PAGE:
Le Bonheur employees receive H1N1 vaccines - WMC Action News 5 - Memphis, Tennessee

Le Bonheur employees receive H1N1 vaccines, hospital records third death

By Ben Watson and Jamel Major - Twitter | Facebook

MEMPHIS, TN (WMC-TV) - Workers at Le Bonheur Children's Medical Center were among the first in the nation to receive the H1N1 vaccine Monday, the same day hospital officials announced a third patient's death from the flu.

Officials said the child, a 12-year-old boy, died last Thursday, and was the third H1N1 death at Le Bonheur.Hospital officials added that the boy had underlying health conditions, but would not say what those issues were.

Monday, Action News 5 learned the child may have attended Wooddale Middle.  Student Marcus Grantham said people at the school were doing all they could to prevent spreading the flu.

"Wash your hands and cover your mouth when you sneeze, and stuff like that," he said.

Grantham said his teachers and friends were shocked by the student's death.

"He was a good student," Grantham said. "He made A's and B's. It was just astonishing to the teachers that he died."

News of the child's death spread as officials administered nasal mist doses of the H1N1 vaccine to doctors, nurses, emergency medical workers and other health care professionals who work directly with patients. CDC doctors brought enough vaccine to LeBonheur to vaccinate 100 workers on the front lines of a growing influenza crisis.

"It seemed logical to target the delivery of this small amount of vaccine to the place where we're seeing lots of people who had been affected," said Tennessee Commissioner of Health Susan Cooper.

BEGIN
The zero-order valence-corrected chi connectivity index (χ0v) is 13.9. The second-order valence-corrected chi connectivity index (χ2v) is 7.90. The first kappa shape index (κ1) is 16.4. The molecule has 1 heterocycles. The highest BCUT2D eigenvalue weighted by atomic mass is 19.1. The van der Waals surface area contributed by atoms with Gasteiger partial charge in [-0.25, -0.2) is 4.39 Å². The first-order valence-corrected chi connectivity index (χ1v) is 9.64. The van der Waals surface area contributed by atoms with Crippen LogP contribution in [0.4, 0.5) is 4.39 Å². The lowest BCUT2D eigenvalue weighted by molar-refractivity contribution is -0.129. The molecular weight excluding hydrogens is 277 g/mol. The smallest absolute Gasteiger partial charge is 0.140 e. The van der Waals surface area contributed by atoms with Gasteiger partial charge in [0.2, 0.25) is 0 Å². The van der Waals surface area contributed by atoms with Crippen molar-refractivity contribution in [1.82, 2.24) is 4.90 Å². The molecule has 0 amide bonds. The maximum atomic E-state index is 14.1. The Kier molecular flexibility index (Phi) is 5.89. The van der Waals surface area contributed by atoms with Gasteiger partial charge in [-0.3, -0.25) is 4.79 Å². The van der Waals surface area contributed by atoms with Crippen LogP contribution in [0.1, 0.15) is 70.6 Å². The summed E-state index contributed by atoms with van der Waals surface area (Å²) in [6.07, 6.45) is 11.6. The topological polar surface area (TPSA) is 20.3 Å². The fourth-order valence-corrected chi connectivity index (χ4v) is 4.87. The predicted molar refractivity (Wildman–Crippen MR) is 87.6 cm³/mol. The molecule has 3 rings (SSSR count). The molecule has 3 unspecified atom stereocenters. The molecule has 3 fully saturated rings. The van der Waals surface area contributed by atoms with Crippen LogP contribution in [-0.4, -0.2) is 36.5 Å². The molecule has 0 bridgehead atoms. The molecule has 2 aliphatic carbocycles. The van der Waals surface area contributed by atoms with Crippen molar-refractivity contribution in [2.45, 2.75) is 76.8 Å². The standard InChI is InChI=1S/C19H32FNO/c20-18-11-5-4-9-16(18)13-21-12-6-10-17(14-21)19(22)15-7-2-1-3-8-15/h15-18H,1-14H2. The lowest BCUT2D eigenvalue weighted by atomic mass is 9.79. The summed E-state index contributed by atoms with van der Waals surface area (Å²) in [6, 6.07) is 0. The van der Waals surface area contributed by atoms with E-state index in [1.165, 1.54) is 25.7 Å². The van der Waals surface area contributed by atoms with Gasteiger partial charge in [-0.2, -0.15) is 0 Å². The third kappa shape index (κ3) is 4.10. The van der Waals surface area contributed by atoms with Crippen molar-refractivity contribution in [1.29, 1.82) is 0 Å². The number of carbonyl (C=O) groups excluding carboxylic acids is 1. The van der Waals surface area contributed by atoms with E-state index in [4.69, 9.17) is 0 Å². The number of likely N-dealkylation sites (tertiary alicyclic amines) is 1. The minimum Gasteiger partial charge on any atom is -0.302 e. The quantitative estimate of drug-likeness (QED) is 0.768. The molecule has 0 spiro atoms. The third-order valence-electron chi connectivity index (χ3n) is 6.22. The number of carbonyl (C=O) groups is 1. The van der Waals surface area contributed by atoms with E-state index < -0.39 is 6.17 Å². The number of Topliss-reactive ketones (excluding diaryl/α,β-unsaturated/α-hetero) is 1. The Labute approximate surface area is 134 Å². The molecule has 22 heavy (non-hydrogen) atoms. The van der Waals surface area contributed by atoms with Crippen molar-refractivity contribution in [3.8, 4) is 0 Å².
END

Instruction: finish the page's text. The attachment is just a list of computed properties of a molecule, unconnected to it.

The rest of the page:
The medicine workers received is a weakened form of the virus.

"It's not able to make you sick with influenza, but it's able to fool your immune system into reacting to it, so that you build up protection against the virus," Dr. Anne Schuchat said.

Doctors say the H1N1 vaccine is recommended for people ages 2 to 49 who are in relatively good health and have no underlying diseases.

"I feel good about it," said Le Bonheur nurse Holly Smith, who received the vaccine. "I have two small girls, and I also work at Le Bonheur. I've been here for about five years, and I take care of babies in infant care. As we know, they don't have a big immune system, so I feel it's real important that we get this - heath care workers - to protect our families and the patients that we take care of."

Initial shipments of the nasal mist vaccine are so small that in most cases they're being reserved for health workers, with the hope those workers will remain healthy and can care for and vaccinate others.

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